Justin Timberlake has been away from music for a while. It’s been six and a half years since the release of his last album, the excellent and widely popular FutureSex/LoveSounds. Thus, Timberlake can be forgiven for trying to pack his follow-up, The 20/20 Experience, with as much music as possible. The ten tracks on The 20/20 Experience average seven minutes in length. While some of the songs are better suited to such extension, others sound as if they’re long just for the sake of being considered “ambitious.” Take opener “Pusher Love Girl” for example. After five enjoyable minutes, the track seems to come to a natural close. However, the song instead continues with an unnecessary three minute coda. While still a great opener, it could and should have been trimmed down.
The songs on The 20/20 Experience can generally be broken into two categories: futuristic pop excursions and soul and R&B throwbacks. “Don’t Hold the Wall” and “Tunnel Vision” fall into the former category while “Strawberry Bubblegum,” “Spaceship Coupe,” and “That Girl” fit more into the latter. Lead single “Suit & Tie” straddles the line between the two by combining the sounds of soul and hip hop. The song is hurt slightly by Jay-Z’s mediocre verse, but his appearance is the only significant guest vocal on the album.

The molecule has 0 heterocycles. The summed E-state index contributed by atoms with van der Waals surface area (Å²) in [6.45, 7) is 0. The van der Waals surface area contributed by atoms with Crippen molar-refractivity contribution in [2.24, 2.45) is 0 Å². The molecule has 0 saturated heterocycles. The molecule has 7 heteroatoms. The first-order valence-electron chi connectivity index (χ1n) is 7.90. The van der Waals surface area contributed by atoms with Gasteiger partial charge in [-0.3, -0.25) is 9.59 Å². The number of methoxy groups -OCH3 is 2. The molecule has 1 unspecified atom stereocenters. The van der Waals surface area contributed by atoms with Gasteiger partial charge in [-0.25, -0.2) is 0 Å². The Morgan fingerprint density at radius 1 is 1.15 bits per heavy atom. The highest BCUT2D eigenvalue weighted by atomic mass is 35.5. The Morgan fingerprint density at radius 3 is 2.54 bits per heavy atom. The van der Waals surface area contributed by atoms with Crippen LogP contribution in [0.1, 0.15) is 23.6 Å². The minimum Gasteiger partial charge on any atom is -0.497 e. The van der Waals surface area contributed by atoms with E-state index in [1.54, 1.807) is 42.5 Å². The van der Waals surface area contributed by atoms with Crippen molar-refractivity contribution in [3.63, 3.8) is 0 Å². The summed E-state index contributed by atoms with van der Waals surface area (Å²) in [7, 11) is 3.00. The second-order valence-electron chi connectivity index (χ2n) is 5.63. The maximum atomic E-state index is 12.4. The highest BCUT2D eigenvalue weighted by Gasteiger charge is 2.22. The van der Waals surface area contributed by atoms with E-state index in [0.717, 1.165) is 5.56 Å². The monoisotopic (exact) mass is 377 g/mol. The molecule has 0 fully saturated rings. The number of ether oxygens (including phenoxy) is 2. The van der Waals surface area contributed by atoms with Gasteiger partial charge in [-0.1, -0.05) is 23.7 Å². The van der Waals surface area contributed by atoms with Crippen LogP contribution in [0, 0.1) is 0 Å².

The album ends with its three best tracks. “Let the Groove Get In” uses a samba-like rhythm and catchy melodies to make it the most danceable track here. Next up is “Mirrors,” the album’s second single. Possibly inspired by Timberlake’s wife Jessica Biel, this uplifting love song could have fit on FutureSex/LoveSounds. Like “Pusher Love Girl,” however, its second half should have been trimmed down. The 20/20 Experience closes with the excellent “Blue Ocean Floor.” With Timberlake crooning over what sounds like a song playing in reverse, “Blue Ocean Floor” wouldn’t seem out of place on a Radiohead record. The song has an almost haunting quality to it. It certainly stands out among the rest of Timberlake’s work and is one of the best songs he’s ever done.
Although it ends strongly, The 20/20 Experience is sure to disappoint some fans. Those looking for immediacy and accessibility will likely balk at the complex, seven-minute songs that comprise most of the record. This is an album requires multiple listens to fully reveal itself. But once given enough time, The 20/20 Experience becomes quite a treat. It’s not as good as FutureSex/LoveSounds, but it signals a new direction for Justin Timberlake, one that pushes boundaries and challenges the listener. It will certainly be interesting to see where Timberlake goes from here. Hopefully, we won’t have to wait six more years this time to find out.